Similarly some designs or typography requires pieces to be manually adjusted to align well and look good on screen. Sometimes these fine adjustments are just not possible when you have no control over the content because it is being delivered from a content management system. It is endlessly frustrating for the developers when they tried their best, despite not having design training, to come up with workarounds, then later the designer comes in and tells them everything is wrong but nothing can be done because it’s too close to the launch date.

We can easily resolve these issues with better communication between designers and developers. One of the techniques I’ve learnt from working in software development that is super effective is demo-ing work in progress.

When the designer have a good sense of what the design would look like, they should invite the developer to their desk for a quick 5 minute “WIP” demo. They will walk through what they have so far and where they think the design will be heading. This will provide the developer with a heads-up on what to expect and allow them bring up any concerns about the design. The designer can then take these things into consideration in their work.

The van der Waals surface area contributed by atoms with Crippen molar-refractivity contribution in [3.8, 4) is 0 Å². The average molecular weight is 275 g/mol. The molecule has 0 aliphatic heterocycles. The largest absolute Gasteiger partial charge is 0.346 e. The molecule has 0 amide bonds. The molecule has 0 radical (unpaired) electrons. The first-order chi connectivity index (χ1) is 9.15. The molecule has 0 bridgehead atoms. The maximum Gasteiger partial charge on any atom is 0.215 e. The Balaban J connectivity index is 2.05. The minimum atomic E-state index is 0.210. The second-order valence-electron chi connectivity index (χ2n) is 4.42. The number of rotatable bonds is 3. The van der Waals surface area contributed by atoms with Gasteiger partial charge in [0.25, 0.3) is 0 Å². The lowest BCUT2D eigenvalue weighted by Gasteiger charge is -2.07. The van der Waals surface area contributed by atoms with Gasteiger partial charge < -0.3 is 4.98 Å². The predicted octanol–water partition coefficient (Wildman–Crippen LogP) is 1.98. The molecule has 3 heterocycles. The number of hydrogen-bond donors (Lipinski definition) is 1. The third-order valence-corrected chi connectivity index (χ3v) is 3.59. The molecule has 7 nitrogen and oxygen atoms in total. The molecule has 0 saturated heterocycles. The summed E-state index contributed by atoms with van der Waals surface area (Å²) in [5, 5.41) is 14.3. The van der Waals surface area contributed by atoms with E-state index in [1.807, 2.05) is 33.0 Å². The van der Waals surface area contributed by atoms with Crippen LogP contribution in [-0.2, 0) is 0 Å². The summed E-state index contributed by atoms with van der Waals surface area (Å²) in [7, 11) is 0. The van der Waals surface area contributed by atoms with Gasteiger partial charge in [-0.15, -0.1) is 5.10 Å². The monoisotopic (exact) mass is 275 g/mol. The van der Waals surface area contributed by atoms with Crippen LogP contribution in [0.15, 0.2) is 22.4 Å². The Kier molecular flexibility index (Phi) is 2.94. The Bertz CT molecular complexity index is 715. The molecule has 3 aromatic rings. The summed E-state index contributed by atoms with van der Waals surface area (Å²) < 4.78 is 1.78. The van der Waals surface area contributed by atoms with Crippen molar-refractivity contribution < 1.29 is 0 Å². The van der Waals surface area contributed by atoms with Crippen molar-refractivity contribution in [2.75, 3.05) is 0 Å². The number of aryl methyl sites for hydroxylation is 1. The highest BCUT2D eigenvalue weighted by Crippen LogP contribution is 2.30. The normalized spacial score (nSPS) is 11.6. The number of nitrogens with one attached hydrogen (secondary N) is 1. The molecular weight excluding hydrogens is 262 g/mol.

Similarly, the developer should be demo-ing to the designer as they are implementing the design. This allows the designer to collaborate with the developer in fine tuning everything so they deliver the best work.
Whenever possible, it’s a good idea to also invite the Project Manager to these demos. You can kill two birds with one stone and updated the PM on project progress.

Tip 3: Invite the Client Into the Collaboration Process

Finally, the most common complaint I hear about why a project is delay is likely the client is slow in approving work or they start requesting changes late in the process. One of the ways we can alleviate this is by inviting the client to collaborate with us. An environment like the fp. Client Portal, where work can be easily shared with the client and allow them to provide direct feedback as soon as things are ready, is helpful. Another thing we can do is to actually give the client a to-do item. We should explicitly tell them we need their feedback on this work before we can move onto the next step.

Doing so makes it clear that if they don’t respond back in a timely manner, we are not liable if the project is delayed. Also should the client request for changes at a later time, we can freely respond back saying we are passed the feedback stage, so these requests must be handled separately. Making these change may involve extra billable hours and/or impacting the delivery dates. This puts the ball firmly back in the client’s court and protects the creative team from frivolous last minute requests.

Got Another Tip?

Keeping projects moving smoothly and everyone in the creative agency happy is hard work. If you have tried any of the above techniques or have other tips, we’ll love to know. Please share it in the comments below.

This article was written by former Function Point employee, Amanda Truscott.